The Federal Communications Commission is expected on Thursday to propose eliminating a key component of its television ownership rules that could have significant implications for broadcasters.
Under review is the value the FCC puts on a UHF signal compared to a VHF signal when determining whether a broadcaster is in compliance with the regulatory agency’s television station ownership rules.
Currently, FCC rules prohibit a broadcaster from owning television stations that reach more than 39% of the United States. However, in determining reach, a UHF signal -- which is allocated to channels higher than 13 -- is valued at 50% of a VHF signal. For example, a VHF signal in Los Angeles counts as 4.92% toward the national cap while a UHF signal counts for just 2.46%.
The so-called UHF discount came into existence in the 1980s. At that time, channels with a UHF signal were seen as considerably weaker in reach, and hence value, than a VHF signal.
But now that broadcasters have transitioned from analog to digital, which made UHF signals stronger, coupled with the fact that most viewers receive broadcast signals via a pay-TV distributor and not an antenna on the roof, the UHF discount is seen as outdated.
If the FCC does eliminate the UHF discount, it would probably slow the fast rate of consolidation in the television industry.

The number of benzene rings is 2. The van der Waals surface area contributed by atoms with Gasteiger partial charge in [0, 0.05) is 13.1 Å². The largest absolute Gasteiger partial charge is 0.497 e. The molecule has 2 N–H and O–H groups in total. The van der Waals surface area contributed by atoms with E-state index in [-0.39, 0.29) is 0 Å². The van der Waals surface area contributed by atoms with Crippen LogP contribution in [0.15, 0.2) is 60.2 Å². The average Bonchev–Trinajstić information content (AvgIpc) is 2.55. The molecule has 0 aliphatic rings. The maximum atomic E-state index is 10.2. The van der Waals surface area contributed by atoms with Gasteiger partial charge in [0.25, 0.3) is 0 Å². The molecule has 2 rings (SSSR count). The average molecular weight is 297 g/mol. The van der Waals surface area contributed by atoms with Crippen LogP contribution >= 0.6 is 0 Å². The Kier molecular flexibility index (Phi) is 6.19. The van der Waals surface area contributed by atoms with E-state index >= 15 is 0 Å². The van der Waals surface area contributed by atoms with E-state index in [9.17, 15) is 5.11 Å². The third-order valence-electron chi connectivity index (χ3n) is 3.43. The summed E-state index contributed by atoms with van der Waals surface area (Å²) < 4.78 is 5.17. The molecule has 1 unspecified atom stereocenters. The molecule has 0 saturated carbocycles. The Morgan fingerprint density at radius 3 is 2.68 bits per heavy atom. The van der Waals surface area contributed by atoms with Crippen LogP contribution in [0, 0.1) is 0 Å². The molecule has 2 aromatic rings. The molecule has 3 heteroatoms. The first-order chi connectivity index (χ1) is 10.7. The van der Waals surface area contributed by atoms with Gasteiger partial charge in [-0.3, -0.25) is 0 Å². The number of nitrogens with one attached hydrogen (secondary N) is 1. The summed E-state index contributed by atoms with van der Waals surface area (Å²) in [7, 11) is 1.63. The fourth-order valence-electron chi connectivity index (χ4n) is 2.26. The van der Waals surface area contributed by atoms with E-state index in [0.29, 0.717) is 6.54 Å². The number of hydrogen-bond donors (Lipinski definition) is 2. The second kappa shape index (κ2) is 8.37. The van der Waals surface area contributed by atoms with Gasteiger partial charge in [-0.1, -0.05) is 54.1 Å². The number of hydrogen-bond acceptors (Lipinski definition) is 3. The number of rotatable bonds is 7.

Without the discount, some broadcasters would already be over the FCC’s caps and others pushing up against it and would probably be unable to buy more TV stations without exceeding the limit.
For example, under the FCC’s current regulations, Fox owns TV stations reaching just about 25% of the country. Remove the UHF discount and that figure grows to more than 37%, meaning Fox has little room to buy new TV stations. Sinclair Broadcast Group, which has been on a buying spree as of late, would be at almost 39% without the discount.
A few companies, including Univision, ION Media and religious broadcaster Trinity Broadcasting, would all be over 39% without the UHF discount. Rather than force those companies to sell TV stations to comply with the new rules, the FCC is expected to propose grandfathering in companies that would exceed the 39% cap without the UHF discount.
Unclear though is what effect the FCC’s proposed change could have on some recently announced mergers that have not yet cleared the regulatory process and would have to be altered or perhaps even scrapped without the UHF discount.
One such deal is between Los Angeles Times parent Tribune Co. and Local TV LLC. Without the discount, the combination of those two companies would be almost 43%. If deals announced before a rule change are not also grandfathered in, then some TV stations may have to be sold before regulatory approval could be granted.
Washington insiders thought such a scenario was unlikely though.
A Tribune Co. spokesman declined to comment, as did a spokesman for the FCC.
Follow Joe Flint on Twitter @JBFlint.